Michael Pearce’s moody psychodrama Beast (2018), riffing on themes of identity, guilt, love and innocence, opens with its besieged, red-haired (27-year-old) protagonist Moll Huntford (Jessie Buckley) singing in a church choir. The choir master, who also happens to be Moll’s mother (Gerladine James), stops the singing and asks Moll to raise her voice and keep up with the vocal harmony. Later, in the day, Moll receives guests at her suburban family home, situated in a picturesque yet oppressive coastal small-town. The occasion is Moll’s birthday. She brushes off unwanted advances of a local police officer named Clifford (Trystan Gravelle) with fake smiles and uneasy pauses, while Moll’s sister announces her pregnancy to the gathering, hijacking the celebrations and wishes for herself. Instantly we sympathize for Moll, who is the odd-one-out at choir, an outsider at her own party and treated as one by her family.
Moll works as a tour guide on tourist buses, a job of course the sheltered girl dislikes. To vent her existential anxiety evoked by the birthday-party, Moll runs away to a nightclub, dancing all-night with a stud. In the morning, he walks Moll to a remote section of the beach and makes a move on her, a little forcefully that may undoubtedly lead to rape. He is interrupted by a gangly young man with a hunting rifle. He is an oddball named Pascal Renouf (Johnny Flynn) and emits an earthy sensuality which Moll feels attractive. Pascal says he is a native and calls himself a craftsman. Naturally, the stern mother who likes to keep Moll’s passion and desire on a leash disapproves her daughter’s choice for a boyfriend with subtly condescending gestures. At one romantic occasion, Pascal takes Moll to the top of cliff pointing towards the intimidating sea. The magnificent view, the warm sun, red wispy hair of Moll waving in the gentle breeze, and intense looks of Pascal makes the passionate kiss inevitable, sealing their bond. Going from such a description, Beast might seem to be a very simple story of lonely, ostracized souls finding each other. But this internal journey of Moll is not only populated with sun-glided visuals, but also plagued by predatory and feral instincts.
The small-town inhabitants are unsettled by the serial-killing spree, targeting the island’s teenage girls. Three girls are abducted and found brutally murdered, and a fourth one is already missing. It is when these tensions and paranoia is flaring up, Moll meets Pascal. She could very well be the young girl wearing a red riding cloak and Pascal the Big Bad Wolf. However, Moll is already written off as a ‘bad girl’ by the town residents (she is home-schooled due to a violent mistake made during her teenage years). So, she’s not sweet and shy virgin methodically stalked by a monster. She often finds empowerment by exhibiting the passions forbidden by her politely cruel mother. This is shown when Moll vigorously kisses Pascal on an empty field during nighttime. She pushes him to the ground and gets on top of him. In the next scene, Moll sits at her living room sofa, her skin streaked with soil. In these moments, the animalism lurking beneath Moll’s frail stance comes to the fore. Subsequently, when Moll learns Pascal is not all he claims to be and faces town bullies’ unchecked rage, the torrid, dark energy within the young woman plays a pivotal role. Caught in-between the struggle to find moral footing and resist animalistic attraction, Moll’s descent into darkness is emotionally and visually rewarding.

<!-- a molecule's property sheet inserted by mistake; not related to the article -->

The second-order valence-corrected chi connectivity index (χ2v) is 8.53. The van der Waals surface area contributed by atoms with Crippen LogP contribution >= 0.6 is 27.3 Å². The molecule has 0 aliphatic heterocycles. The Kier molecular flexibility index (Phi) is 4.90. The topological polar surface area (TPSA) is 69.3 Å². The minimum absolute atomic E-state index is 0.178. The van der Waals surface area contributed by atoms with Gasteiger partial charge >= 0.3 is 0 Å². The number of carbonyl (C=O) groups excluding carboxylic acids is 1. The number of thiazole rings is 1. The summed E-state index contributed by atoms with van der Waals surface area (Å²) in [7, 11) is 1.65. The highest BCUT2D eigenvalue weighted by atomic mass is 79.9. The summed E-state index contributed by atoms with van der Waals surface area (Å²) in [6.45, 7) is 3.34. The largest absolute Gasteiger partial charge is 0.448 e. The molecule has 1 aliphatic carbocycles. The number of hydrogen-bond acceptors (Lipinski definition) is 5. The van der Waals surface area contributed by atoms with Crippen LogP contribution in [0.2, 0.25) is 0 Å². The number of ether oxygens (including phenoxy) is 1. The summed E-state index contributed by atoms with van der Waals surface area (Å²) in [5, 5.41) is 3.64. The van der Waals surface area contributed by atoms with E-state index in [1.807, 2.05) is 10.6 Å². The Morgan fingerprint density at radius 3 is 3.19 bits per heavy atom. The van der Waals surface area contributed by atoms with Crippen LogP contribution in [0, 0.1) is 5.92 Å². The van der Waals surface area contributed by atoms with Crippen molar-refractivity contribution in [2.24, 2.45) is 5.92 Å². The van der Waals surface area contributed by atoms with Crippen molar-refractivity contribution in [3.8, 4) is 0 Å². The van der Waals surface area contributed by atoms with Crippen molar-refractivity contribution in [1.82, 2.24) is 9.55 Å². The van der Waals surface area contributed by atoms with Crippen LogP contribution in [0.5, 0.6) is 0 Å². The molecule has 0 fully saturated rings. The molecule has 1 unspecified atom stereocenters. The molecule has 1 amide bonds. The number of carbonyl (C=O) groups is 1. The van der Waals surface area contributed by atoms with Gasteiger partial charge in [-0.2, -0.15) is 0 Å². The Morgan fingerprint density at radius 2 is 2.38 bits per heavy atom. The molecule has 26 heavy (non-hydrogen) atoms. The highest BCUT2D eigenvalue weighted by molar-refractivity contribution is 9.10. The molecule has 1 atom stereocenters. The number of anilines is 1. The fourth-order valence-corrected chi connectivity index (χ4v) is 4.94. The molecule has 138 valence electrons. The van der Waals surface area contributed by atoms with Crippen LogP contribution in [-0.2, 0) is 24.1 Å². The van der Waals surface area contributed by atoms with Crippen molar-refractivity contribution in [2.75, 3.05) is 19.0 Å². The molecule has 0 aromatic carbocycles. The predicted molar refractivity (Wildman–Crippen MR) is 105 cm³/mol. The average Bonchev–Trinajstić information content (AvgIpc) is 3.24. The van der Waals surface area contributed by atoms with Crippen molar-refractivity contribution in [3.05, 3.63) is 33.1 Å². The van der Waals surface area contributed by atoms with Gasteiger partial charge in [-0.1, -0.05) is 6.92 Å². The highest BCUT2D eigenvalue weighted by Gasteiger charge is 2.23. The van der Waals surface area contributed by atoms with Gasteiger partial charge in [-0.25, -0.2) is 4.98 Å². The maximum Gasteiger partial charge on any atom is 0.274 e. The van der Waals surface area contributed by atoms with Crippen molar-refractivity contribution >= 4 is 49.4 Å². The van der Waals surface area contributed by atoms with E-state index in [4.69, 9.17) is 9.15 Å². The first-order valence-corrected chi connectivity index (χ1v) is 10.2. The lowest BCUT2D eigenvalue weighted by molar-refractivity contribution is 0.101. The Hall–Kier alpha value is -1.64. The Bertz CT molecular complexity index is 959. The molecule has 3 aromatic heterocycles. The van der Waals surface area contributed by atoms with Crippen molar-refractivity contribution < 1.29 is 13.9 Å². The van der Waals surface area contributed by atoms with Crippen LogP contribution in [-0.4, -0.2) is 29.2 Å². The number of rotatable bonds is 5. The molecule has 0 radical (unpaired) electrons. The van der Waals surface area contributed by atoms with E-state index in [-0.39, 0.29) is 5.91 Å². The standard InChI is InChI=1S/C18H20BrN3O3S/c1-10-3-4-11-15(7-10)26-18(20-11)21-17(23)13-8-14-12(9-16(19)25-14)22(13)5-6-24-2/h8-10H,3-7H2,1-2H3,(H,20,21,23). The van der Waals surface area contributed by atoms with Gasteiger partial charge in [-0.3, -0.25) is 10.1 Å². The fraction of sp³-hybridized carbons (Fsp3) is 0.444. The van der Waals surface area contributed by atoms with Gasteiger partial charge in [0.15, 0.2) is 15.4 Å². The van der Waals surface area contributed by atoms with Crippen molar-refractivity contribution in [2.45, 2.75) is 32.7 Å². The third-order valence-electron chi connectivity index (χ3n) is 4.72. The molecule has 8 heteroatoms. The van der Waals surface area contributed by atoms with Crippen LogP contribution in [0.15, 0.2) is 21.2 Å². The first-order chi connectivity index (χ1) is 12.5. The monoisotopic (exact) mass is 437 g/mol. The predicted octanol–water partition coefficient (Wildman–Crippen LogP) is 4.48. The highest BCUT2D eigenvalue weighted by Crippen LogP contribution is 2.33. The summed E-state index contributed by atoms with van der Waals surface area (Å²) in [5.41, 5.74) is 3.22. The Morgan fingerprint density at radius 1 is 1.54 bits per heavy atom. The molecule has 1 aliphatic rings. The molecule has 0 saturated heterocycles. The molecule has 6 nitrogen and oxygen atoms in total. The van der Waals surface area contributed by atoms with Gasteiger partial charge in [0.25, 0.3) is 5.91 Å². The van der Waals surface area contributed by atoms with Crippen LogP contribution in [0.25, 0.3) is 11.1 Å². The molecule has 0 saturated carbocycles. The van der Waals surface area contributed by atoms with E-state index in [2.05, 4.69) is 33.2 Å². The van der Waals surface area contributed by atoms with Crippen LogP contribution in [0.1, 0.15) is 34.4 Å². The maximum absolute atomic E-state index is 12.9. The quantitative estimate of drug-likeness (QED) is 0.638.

Beast is an accomplished debut feature from Michael Pearce that is neither a tale of romance nor a serial-killer thriller. It’s a tragic and tense character study, set in a beguiling landscape that is at once eerie and ethereal. The ‘bad-girl-meets-bad-boy’ trope has offered a very familiar sub-genre of crime flicks (Kalifornia, Natural Born Killers to state few examples). But Pearce in his treatment of bucolic surroundings with respect to the protagonist’s existential agony brings to mind Terrence Malick’s debut feature Badlands (1973). Both the central characters are wonderfully ambivalent, with Buckley’s Moll easily dominating the film. Buckley perfectly crafts a portrait of a repressed girl, craving for a cathartic discharge. The subtlety with which she reveals joy, vulnerability, and rage delivers a decisive emotional impact even when the narrative takes familiar paths. Flynn brings an aura of intrigue and mystery to Pascal, keeping us on edge about whether we should be worried about him or not.
Working with cinematographer Benajamin Kracun, director Pearce conjures a sense of oppression and isolation from the sweeping coastlines’ scenic beauty. This purposefully non-tourist gaze makes Moll’s literal isolation resound in her surroundings. When Moll rebuffs her family’s snobbish behavior towards Pascal, we see a shot of huge waves clobbering the lovers. This tactic of using landscape as a conduit for Moll’s feelings or to set the lovers against the world pays good dramatic dividends (Pearce also does well with the wild nightmarish sequences). Overall, Beast (106 minutes) makes up for what it lacks in originality through assured direction, layered writing, and Jessie Buckley’s mesmerizing performance. It’s a slow-burn fable, observing the limits of love and the darkest corners of evil.